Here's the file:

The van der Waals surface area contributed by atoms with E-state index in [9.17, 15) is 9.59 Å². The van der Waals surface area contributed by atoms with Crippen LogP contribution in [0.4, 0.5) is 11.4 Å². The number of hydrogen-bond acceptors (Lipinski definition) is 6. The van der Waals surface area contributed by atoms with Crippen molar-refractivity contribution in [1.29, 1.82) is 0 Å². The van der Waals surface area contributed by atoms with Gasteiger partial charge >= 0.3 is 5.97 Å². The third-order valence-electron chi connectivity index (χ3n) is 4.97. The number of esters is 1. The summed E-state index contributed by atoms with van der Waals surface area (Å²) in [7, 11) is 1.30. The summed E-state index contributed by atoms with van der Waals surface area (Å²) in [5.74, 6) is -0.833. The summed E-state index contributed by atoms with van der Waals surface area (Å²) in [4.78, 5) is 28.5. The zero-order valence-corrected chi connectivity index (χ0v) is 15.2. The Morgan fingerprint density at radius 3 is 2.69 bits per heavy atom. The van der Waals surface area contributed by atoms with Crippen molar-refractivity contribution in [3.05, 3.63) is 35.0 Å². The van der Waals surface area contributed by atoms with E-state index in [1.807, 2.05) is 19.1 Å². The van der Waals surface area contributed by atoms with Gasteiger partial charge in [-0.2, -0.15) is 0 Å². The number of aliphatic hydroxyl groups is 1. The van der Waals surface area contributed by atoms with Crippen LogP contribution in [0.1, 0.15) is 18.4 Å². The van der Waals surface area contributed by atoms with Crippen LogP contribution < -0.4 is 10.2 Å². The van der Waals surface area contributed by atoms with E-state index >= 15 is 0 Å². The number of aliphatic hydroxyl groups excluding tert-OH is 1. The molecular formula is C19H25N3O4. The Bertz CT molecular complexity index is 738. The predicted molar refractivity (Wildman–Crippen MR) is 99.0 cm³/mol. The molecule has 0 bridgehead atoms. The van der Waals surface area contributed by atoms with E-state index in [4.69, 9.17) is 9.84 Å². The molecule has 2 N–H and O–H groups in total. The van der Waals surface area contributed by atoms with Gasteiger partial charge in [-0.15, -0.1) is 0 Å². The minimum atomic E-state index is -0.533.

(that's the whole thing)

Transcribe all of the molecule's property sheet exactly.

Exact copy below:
The van der Waals surface area contributed by atoms with E-state index in [9.17, 15) is 9.59 Å². The van der Waals surface area contributed by atoms with Crippen LogP contribution in [0.4, 0.5) is 11.4 Å². The number of hydrogen-bond acceptors (Lipinski definition) is 6. The van der Waals surface area contributed by atoms with Crippen molar-refractivity contribution in [1.29, 1.82) is 0 Å². The van der Waals surface area contributed by atoms with Gasteiger partial charge >= 0.3 is 5.97 Å². The third-order valence-electron chi connectivity index (χ3n) is 4.97. The number of esters is 1. The summed E-state index contributed by atoms with van der Waals surface area (Å²) in [7, 11) is 1.30. The summed E-state index contributed by atoms with van der Waals surface area (Å²) in [5.74, 6) is -0.833. The summed E-state index contributed by atoms with van der Waals surface area (Å²) in [4.78, 5) is 28.5. The zero-order valence-corrected chi connectivity index (χ0v) is 15.2. The Morgan fingerprint density at radius 3 is 2.69 bits per heavy atom. The van der Waals surface area contributed by atoms with Crippen molar-refractivity contribution in [3.05, 3.63) is 35.0 Å². The van der Waals surface area contributed by atoms with E-state index in [1.807, 2.05) is 19.1 Å². The van der Waals surface area contributed by atoms with Gasteiger partial charge in [-0.2, -0.15) is 0 Å². The number of aliphatic hydroxyl groups is 1. The van der Waals surface area contributed by atoms with Crippen LogP contribution in [0.1, 0.15) is 18.4 Å². The van der Waals surface area contributed by atoms with Crippen LogP contribution < -0.4 is 10.2 Å². The van der Waals surface area contributed by atoms with E-state index >= 15 is 0 Å². The number of aliphatic hydroxyl groups excluding tert-OH is 1. The molecular formula is C19H25N3O4. The Bertz CT molecular complexity index is 738. The predicted molar refractivity (Wildman–Crippen MR) is 99.0 cm³/mol. The molecule has 0 bridgehead atoms. The van der Waals surface area contributed by atoms with E-state index in [4.69, 9.17) is 9.84 Å². The molecule has 2 N–H and O–H groups in total. The van der Waals surface area contributed by atoms with Gasteiger partial charge in [-0.15, -0.1) is 0 Å². The minimum atomic E-state index is -0.533.